Document Type


Publication Date

Fall 2012


Indiana University Press

Source Publication

Journal of Feminist Studies in Religion

Source ISSN



Hooking up—the practice of pursuing sexual activity without any expectation of a relationship—has become a fixture of the U.S. college experience, resulting in an identifiable hookup culture across the country that can and should benefit from a feminist analysis. Sociological research reveals that this practice appeals to college students by ostensibly providing greater independence than traditional relationships. An outside analysis of these claims, however, demonstrates that the heterosexual hookup culture operates in a decidedly sexist fashion. In fact, the four common features of this culture: lack of commitment, ambiguous language, alcohol use, and social pressure to conform, all undermine the freedom, equality, and safety of women on campus. An intentionally feminist perspective is in a unique position to highlight and critique these faults and the additional resources of feminist theology and ethics have the potential to help change this sexism in practice.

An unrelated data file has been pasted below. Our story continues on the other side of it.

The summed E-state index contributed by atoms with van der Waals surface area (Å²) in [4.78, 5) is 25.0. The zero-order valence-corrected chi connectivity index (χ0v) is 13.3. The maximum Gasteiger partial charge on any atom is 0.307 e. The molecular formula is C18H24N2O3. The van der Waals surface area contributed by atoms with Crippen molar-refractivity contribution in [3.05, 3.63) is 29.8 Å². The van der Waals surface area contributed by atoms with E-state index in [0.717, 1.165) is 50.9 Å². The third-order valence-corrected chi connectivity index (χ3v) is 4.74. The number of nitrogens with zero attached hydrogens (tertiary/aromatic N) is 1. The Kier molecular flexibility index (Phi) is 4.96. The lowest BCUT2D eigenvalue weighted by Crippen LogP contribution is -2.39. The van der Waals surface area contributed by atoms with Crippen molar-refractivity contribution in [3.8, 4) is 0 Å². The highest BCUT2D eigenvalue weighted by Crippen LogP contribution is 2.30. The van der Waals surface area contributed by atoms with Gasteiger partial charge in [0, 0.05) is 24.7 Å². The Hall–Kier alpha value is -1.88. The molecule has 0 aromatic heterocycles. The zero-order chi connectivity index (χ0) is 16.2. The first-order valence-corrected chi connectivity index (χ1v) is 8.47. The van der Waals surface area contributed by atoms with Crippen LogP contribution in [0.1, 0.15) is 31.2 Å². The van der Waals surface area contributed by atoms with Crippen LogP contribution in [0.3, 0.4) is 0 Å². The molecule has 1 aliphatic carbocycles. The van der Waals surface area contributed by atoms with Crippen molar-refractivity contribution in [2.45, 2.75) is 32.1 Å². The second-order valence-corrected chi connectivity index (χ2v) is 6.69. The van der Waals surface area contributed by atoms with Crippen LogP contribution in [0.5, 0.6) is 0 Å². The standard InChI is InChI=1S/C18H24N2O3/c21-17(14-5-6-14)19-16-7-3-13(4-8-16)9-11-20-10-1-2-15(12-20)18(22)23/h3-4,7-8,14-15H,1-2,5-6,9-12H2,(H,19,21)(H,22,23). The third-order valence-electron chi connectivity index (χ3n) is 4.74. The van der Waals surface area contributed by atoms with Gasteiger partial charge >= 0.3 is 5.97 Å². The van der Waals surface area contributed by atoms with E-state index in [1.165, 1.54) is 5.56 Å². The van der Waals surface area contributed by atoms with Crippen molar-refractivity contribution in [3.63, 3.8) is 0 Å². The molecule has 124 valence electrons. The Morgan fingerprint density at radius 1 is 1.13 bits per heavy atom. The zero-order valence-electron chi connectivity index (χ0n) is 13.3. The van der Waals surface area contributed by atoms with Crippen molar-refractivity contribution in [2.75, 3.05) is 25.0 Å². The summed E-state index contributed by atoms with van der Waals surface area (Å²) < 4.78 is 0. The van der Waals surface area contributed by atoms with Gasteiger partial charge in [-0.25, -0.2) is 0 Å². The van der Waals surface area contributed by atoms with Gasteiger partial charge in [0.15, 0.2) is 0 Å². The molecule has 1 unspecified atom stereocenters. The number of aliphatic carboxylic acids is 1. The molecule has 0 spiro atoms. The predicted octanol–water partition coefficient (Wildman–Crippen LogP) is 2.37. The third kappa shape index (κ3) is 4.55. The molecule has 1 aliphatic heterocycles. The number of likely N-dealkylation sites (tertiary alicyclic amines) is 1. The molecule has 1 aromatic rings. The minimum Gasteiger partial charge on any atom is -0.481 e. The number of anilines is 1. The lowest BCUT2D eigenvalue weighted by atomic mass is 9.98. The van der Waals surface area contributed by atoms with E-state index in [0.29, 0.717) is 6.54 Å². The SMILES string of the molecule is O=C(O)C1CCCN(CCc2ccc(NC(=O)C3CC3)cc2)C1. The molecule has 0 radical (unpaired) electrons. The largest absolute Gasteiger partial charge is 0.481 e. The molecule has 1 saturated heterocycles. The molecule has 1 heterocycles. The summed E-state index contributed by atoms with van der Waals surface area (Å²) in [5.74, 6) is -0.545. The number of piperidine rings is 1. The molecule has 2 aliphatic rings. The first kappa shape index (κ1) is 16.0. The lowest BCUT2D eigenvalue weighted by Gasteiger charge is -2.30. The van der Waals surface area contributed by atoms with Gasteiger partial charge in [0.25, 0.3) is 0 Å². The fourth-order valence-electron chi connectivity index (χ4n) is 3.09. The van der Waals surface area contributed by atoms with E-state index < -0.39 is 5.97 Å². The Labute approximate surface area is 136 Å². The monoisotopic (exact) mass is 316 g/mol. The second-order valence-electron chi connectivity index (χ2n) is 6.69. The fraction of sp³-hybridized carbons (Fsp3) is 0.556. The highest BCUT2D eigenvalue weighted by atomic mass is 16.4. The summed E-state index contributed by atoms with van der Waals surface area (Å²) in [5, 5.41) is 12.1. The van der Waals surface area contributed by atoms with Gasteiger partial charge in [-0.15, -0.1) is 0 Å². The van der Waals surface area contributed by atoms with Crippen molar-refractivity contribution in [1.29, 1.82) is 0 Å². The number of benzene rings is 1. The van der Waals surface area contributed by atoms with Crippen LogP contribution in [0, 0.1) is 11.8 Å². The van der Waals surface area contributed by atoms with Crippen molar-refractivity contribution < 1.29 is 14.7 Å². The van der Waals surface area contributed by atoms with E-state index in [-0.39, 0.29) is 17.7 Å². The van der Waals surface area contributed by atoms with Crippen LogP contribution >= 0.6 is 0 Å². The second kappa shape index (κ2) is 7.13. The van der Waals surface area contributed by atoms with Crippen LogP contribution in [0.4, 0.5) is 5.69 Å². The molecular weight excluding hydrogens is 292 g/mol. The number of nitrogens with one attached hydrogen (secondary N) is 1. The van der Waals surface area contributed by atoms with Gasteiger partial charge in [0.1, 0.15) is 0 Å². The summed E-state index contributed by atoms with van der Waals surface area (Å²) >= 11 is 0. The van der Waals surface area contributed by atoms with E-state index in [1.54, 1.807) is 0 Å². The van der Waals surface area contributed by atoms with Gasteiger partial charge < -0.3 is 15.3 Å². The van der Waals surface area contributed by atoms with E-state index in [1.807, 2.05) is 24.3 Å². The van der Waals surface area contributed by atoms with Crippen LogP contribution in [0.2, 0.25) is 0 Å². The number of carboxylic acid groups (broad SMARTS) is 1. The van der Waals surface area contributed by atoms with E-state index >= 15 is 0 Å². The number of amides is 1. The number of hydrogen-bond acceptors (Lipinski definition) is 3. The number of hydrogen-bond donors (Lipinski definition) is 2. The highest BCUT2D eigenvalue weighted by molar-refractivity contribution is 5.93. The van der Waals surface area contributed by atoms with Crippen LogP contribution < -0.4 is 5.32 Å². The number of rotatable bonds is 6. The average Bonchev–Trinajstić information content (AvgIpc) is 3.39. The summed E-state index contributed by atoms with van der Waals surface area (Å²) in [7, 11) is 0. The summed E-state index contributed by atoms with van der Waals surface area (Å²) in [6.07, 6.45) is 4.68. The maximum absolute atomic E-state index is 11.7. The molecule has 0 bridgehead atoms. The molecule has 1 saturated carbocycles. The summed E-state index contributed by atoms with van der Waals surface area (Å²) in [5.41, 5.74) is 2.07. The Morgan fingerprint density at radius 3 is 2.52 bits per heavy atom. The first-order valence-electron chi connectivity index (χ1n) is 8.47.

Journal of Feminist Studies in Religion, Vol. 28, No. 2 (Fall 2012): 27-48. Stable URL.© 2012 Indiana University Press. Used with permission.

Conor Kelly was affiliated with Boston College at the time of publication. This article was later published as a contribution to the book Readings in Moral Philosophy, W. W. Norton 2018.

Kelly_14754acc.docx (176 kB)
ADA Accessible Version